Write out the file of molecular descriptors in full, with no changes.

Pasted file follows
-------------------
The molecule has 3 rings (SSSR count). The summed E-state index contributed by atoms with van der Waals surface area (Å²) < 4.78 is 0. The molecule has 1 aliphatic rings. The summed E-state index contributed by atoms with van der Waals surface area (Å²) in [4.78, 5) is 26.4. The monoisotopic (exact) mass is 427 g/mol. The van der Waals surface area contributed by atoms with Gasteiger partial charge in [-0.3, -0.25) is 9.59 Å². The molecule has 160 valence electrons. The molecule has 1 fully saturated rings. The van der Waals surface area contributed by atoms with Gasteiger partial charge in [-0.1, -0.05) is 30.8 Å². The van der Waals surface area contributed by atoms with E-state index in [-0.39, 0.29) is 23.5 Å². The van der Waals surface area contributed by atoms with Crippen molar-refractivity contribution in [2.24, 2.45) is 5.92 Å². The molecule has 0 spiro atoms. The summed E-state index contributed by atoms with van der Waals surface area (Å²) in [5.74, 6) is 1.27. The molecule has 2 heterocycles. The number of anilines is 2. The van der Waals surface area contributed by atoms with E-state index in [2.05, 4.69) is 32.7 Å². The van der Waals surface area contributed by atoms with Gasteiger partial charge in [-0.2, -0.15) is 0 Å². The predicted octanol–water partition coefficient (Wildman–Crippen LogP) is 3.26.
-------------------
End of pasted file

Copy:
The molecule has 3 rings (SSSR count). The summed E-state index contributed by atoms with van der Waals surface area (Å²) < 4.78 is 0. The molecule has 1 aliphatic rings. The summed E-state index contributed by atoms with van der Waals surface area (Å²) in [4.78, 5) is 26.4. The monoisotopic (exact) mass is 427 g/mol. The van der Waals surface area contributed by atoms with Gasteiger partial charge in [-0.3, -0.25) is 9.59 Å². The molecule has 160 valence electrons. The molecule has 1 fully saturated rings. The van der Waals surface area contributed by atoms with Gasteiger partial charge in [-0.1, -0.05) is 30.8 Å². The van der Waals surface area contributed by atoms with E-state index in [-0.39, 0.29) is 23.5 Å². The van der Waals surface area contributed by atoms with Crippen molar-refractivity contribution in [2.24, 2.45) is 5.92 Å². The molecule has 0 spiro atoms. The summed E-state index contributed by atoms with van der Waals surface area (Å²) in [5.74, 6) is 1.27. The molecule has 2 heterocycles. The number of anilines is 2. The van der Waals surface area contributed by atoms with E-state index in [2.05, 4.69) is 32.7 Å². The van der Waals surface area contributed by atoms with Gasteiger partial charge in [-0.2, -0.15) is 0 Å². The predicted octanol–water partition coefficient (Wildman–Crippen LogP) is 3.26.